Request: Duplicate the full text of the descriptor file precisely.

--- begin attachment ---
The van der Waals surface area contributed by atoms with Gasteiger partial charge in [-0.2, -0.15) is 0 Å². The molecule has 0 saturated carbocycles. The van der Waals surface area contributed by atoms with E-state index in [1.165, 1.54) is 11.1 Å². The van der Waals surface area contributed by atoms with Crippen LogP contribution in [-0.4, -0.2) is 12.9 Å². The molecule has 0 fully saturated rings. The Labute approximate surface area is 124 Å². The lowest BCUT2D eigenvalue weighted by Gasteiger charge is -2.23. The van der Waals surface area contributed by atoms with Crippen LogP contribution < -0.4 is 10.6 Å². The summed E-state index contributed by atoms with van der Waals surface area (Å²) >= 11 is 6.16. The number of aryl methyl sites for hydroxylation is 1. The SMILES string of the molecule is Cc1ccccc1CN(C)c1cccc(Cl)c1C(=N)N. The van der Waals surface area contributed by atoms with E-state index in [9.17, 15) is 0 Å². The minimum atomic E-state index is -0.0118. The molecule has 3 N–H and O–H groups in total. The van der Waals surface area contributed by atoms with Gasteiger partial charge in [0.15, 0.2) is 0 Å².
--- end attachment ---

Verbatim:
The van der Waals surface area contributed by atoms with Gasteiger partial charge in [-0.2, -0.15) is 0 Å². The molecule has 0 saturated carbocycles. The van der Waals surface area contributed by atoms with E-state index in [1.165, 1.54) is 11.1 Å². The van der Waals surface area contributed by atoms with Crippen LogP contribution in [-0.4, -0.2) is 12.9 Å². The molecule has 0 fully saturated rings. The Labute approximate surface area is 124 Å². The lowest BCUT2D eigenvalue weighted by Gasteiger charge is -2.23. The van der Waals surface area contributed by atoms with Crippen LogP contribution < -0.4 is 10.6 Å². The summed E-state index contributed by atoms with van der Waals surface area (Å²) >= 11 is 6.16. The number of aryl methyl sites for hydroxylation is 1. The SMILES string of the molecule is Cc1ccccc1CN(C)c1cccc(Cl)c1C(=N)N. The van der Waals surface area contributed by atoms with E-state index in [9.17, 15) is 0 Å². The minimum atomic E-state index is -0.0118. The molecule has 3 N–H and O–H groups in total. The van der Waals surface area contributed by atoms with Gasteiger partial charge in [0.15, 0.2) is 0 Å².